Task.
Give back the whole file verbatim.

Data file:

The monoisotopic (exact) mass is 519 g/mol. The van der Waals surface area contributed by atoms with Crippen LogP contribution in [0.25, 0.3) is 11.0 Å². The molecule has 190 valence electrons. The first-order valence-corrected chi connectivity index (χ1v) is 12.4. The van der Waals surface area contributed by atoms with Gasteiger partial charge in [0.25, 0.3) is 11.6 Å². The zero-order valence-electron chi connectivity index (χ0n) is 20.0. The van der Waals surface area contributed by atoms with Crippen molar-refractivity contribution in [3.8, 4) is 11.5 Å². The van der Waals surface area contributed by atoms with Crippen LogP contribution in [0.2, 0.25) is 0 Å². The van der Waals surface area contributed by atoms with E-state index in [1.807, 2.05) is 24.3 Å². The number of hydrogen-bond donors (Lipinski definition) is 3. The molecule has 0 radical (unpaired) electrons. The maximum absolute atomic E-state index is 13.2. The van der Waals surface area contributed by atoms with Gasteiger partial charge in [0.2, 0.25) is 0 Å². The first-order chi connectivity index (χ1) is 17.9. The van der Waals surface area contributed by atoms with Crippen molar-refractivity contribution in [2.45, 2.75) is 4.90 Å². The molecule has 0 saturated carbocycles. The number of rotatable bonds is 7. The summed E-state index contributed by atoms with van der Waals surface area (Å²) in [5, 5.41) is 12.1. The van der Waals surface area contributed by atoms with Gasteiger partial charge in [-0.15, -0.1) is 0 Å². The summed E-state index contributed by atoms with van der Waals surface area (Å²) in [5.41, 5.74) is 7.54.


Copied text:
The monoisotopic (exact) mass is 519 g/mol. The van der Waals surface area contributed by atoms with Crippen LogP contribution in [0.25, 0.3) is 11.0 Å². The molecule has 190 valence electrons. The first-order valence-corrected chi connectivity index (χ1v) is 12.4. The van der Waals surface area contributed by atoms with Gasteiger partial charge in [0.25, 0.3) is 11.6 Å². The zero-order valence-electron chi connectivity index (χ0n) is 20.0. The van der Waals surface area contributed by atoms with Crippen molar-refractivity contribution in [3.8, 4) is 11.5 Å². The van der Waals surface area contributed by atoms with Crippen LogP contribution in [0.2, 0.25) is 0 Å². The van der Waals surface area contributed by atoms with E-state index in [1.807, 2.05) is 24.3 Å². The number of hydrogen-bond donors (Lipinski definition) is 3. The molecule has 0 radical (unpaired) electrons. The maximum absolute atomic E-state index is 13.2. The van der Waals surface area contributed by atoms with Gasteiger partial charge in [0.2, 0.25) is 0 Å². The first-order chi connectivity index (χ1) is 17.9. The van der Waals surface area contributed by atoms with Crippen molar-refractivity contribution in [2.45, 2.75) is 4.90 Å². The molecule has 0 saturated carbocycles. The number of rotatable bonds is 7. The summed E-state index contributed by atoms with van der Waals surface area (Å²) in [5, 5.41) is 12.1. The van der Waals surface area contributed by atoms with Gasteiger partial charge in [-0.15, -0.1) is 0 Å². The summed E-state index contributed by atoms with van der Waals surface area (Å²) in [5.41, 5.74) is 7.54.